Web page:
The Unravel game is one of the most quirkiest looking puzzle platformers we’ve ever laid our eyes upon. Unfortunately, it’ just that, and while the game unfolds, you quickly realize how poorly knitted Unravel really is.
Developed by Coldwood Studio, Unravel is Martin Sahlin’s, the studio’s creative director, somewhat personal project. When he took to the stage during E3 2015, with shaking hands grasping a woolly doll, he introduced the main character of Unravel – Yarny.
It’s beautiful, I have to give it that, but its platformer mechanics don’t just come out as frustrating, after everything is said and done, they are dull and flat as Steve Harvey’s jokes.
The Unravel game is available on Windows, PlayStation 4 and Xbox One. You should buy it from our recommended retailers Origin, PlayStation Store and Xbox Store. Unravel costs $19.99.
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Read our Unravel Review below to see if it’s worth buying.
Unravel Game Review
In Unravel, you’ll be playing as Yarny, who is part of a yarn monster that spends his time wandering around people’s memories, and collecting them for God knows what reason.
You enter memories via photographs. Yarny is always hooked by something on the left side of the screen, leaving a trail of wool wherever he goes. Gradually getting thinner as he moves forward, and solves puzzles. You pick up balls of wool to have more resources to advance and finish the level, as well as create new checkpoints so you can respawn closer to the place you’ve died. And trust me, you’ll die a lot!
While you explore memories, you’ll need to snag your yarn onto points marked by a scrap of red wool. Doing so, you will create trampolines, bridges, rope swings and tow ropes that let you move to the next area. But, be careful how much yarn you use, because you have a limited amount, and when it’s all used up, you need to retrace your steps and find new ways to get passed a ravine, or solve a puzzle.
Coldwood notes that via Yarny, you’ll be mending broken bonds, tying up loose ends, and reconnecting with the things that were once part of you. Despite Yarny’s weak, and fragile figure, he is able to overcome every obstacle that’s put in front of him through persistence, cleverness and courage.
However, I didn’t really get that feeling.
It starts by you watching how an elderly woman looks at several pictures, and afterwards heads to her room upstairs, with her knitting basket. Indeed, the air is filled with nostalgia, and melancholy fragrances, and it perfectly conveys that not all memories are pleasant, but sometimes, as Pixar’s Inside Out perfectly puts it, it’s okay to be sad.The old woman doesn’t seem like she’s struggling with keeping these memories, nor does she seem to need any help in gathering them up.
When you start the game, the photos in the album are blurred and foggy, crumpled up in a way, and other frames don’t have any pics in them. There’s something missing here, as Unravel doesn’t really explain how they disappeared. I may be nitpicking, but I would have liked some backstory. The mystery vibe just doesn’t cut it for me.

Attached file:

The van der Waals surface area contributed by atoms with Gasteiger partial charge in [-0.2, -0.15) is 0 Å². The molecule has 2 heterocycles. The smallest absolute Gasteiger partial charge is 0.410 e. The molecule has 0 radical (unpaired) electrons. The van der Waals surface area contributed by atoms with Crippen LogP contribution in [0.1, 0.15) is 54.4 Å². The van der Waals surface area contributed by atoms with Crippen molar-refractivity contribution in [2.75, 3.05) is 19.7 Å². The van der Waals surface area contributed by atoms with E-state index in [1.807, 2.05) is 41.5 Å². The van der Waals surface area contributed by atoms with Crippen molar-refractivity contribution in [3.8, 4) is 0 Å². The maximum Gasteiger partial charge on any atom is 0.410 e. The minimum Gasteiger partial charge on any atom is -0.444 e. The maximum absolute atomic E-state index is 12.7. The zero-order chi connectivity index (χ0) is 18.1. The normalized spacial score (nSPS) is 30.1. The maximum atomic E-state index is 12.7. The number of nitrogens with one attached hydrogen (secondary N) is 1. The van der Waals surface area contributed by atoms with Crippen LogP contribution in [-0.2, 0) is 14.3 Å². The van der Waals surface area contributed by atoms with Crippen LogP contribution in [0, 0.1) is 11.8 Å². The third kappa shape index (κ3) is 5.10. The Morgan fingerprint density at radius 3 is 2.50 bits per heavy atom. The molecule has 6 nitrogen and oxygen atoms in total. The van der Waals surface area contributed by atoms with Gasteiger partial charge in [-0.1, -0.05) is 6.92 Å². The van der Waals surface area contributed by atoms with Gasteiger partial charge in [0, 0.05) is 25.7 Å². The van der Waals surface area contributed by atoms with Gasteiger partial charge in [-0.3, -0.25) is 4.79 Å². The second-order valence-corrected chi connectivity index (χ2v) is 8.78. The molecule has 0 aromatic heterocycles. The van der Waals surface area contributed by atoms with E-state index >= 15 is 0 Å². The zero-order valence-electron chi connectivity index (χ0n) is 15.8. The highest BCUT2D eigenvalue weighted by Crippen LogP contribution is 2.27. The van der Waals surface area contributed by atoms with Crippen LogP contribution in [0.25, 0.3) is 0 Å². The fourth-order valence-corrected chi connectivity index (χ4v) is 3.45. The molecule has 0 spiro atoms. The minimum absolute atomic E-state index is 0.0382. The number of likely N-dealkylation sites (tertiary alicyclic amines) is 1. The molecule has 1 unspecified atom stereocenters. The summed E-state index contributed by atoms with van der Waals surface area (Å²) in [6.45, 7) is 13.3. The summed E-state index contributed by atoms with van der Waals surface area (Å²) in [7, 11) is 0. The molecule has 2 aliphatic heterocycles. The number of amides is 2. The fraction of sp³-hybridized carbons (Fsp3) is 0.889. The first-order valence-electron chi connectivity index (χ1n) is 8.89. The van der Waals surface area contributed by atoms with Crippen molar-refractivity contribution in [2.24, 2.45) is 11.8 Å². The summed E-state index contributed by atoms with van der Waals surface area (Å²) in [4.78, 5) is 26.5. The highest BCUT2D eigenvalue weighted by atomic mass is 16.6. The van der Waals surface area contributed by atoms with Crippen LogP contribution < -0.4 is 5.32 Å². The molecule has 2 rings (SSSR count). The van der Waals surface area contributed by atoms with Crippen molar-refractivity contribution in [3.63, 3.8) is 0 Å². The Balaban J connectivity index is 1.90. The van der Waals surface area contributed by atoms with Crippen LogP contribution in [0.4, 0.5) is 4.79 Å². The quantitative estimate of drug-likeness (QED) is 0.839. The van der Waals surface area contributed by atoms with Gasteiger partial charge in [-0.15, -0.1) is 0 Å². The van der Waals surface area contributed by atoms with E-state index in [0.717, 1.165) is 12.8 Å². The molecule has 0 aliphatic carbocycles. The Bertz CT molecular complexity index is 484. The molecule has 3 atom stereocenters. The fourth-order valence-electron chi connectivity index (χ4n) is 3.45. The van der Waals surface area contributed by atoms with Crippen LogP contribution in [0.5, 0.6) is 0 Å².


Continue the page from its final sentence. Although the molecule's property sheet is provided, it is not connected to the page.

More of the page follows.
As you complete levels, Yarny gathers the essences of these ravaged photos and amasses woolly motifs. Each motif you manage to get back to the album shapes up the story in a gleefully manner. Yet, the story told by the album isn’t really coherent. There are a lot of family moments, which make sense, but there are also loads of references to personal tragedy and work troubles. Having a photo album with memories from holidays is a natural thing, but who in their right mind snaps a photo when the family goes through an agonizing moment?
Moving forward to the gameplay, mechanics are more intriguing but they don’t live up to their potential. As a matter of fact, the end result is a flat mess. The visuals are indeed spectacular, with Yarny being adorable as a button, and the accompanying music nests that nostalgia and dream-world chasm. We were disappointed that platforming, and puzzle elements where incredibly dull.
After the first 30 minutes, you’ll be on autopilot, reacting to the cues on screen, with nothing new to do.
The haze of running, jumping, swinging, then jumping some more, running again, tying up two points with wool becomes massively repetitive.
You don’t learn any new abilities, and there is nothing to unlock in Unravel. There are a couple of times where the game does something out of the ordinary with puzzles, putting the player to think of new ways to use Yarny’s wool to get to the next level, but nothing memorable.
The atmosphere is great. The story and gameplay elements, not so much. This puzzle platformer falls short in every matter that the genre is based upon.
I don’t recommend the Unravel game at full price. When it’s half price, and most likely it’s going to be discounted by EA, then you should consider buying it.
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